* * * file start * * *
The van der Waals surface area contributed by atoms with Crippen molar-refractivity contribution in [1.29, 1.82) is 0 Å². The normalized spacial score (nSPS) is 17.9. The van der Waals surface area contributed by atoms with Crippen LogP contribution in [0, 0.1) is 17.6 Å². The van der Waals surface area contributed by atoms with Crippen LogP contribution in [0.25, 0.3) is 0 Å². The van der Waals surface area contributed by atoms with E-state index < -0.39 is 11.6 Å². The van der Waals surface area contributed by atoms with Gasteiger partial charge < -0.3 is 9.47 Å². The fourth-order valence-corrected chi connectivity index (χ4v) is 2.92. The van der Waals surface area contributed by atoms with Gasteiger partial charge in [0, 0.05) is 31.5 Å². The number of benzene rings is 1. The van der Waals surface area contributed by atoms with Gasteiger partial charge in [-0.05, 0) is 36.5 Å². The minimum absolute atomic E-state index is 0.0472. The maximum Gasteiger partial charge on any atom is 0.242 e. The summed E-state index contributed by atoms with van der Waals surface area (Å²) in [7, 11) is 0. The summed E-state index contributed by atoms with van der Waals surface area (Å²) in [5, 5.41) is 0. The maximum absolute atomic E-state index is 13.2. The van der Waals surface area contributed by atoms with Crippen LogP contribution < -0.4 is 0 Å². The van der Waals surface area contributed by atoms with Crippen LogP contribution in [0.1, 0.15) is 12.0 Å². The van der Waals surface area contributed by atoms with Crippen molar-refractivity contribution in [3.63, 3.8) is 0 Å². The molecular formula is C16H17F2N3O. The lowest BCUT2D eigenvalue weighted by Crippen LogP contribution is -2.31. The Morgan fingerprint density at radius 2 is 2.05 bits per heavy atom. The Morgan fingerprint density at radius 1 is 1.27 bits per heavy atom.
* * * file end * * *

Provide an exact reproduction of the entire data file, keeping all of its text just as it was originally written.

The van der Waals surface area contributed by atoms with Crippen molar-refractivity contribution in [1.29, 1.82) is 0 Å². The normalized spacial score (nSPS) is 17.9. The van der Waals surface area contributed by atoms with Crippen LogP contribution in [0, 0.1) is 17.6 Å². The van der Waals surface area contributed by atoms with Crippen LogP contribution in [0.25, 0.3) is 0 Å². The van der Waals surface area contributed by atoms with E-state index < -0.39 is 11.6 Å². The van der Waals surface area contributed by atoms with Gasteiger partial charge < -0.3 is 9.47 Å². The fourth-order valence-corrected chi connectivity index (χ4v) is 2.92. The van der Waals surface area contributed by atoms with Gasteiger partial charge in [0, 0.05) is 31.5 Å². The number of benzene rings is 1. The van der Waals surface area contributed by atoms with Gasteiger partial charge in [-0.05, 0) is 36.5 Å². The minimum absolute atomic E-state index is 0.0472. The maximum Gasteiger partial charge on any atom is 0.242 e. The summed E-state index contributed by atoms with van der Waals surface area (Å²) in [7, 11) is 0. The summed E-state index contributed by atoms with van der Waals surface area (Å²) in [5, 5.41) is 0. The maximum absolute atomic E-state index is 13.2. The van der Waals surface area contributed by atoms with Crippen LogP contribution < -0.4 is 0 Å². The van der Waals surface area contributed by atoms with Crippen LogP contribution in [0.1, 0.15) is 12.0 Å². The van der Waals surface area contributed by atoms with Crippen molar-refractivity contribution in [3.63, 3.8) is 0 Å². The molecular formula is C16H17F2N3O. The lowest BCUT2D eigenvalue weighted by Crippen LogP contribution is -2.31. The Morgan fingerprint density at radius 2 is 2.05 bits per heavy atom. The Morgan fingerprint density at radius 1 is 1.27 bits per heavy atom.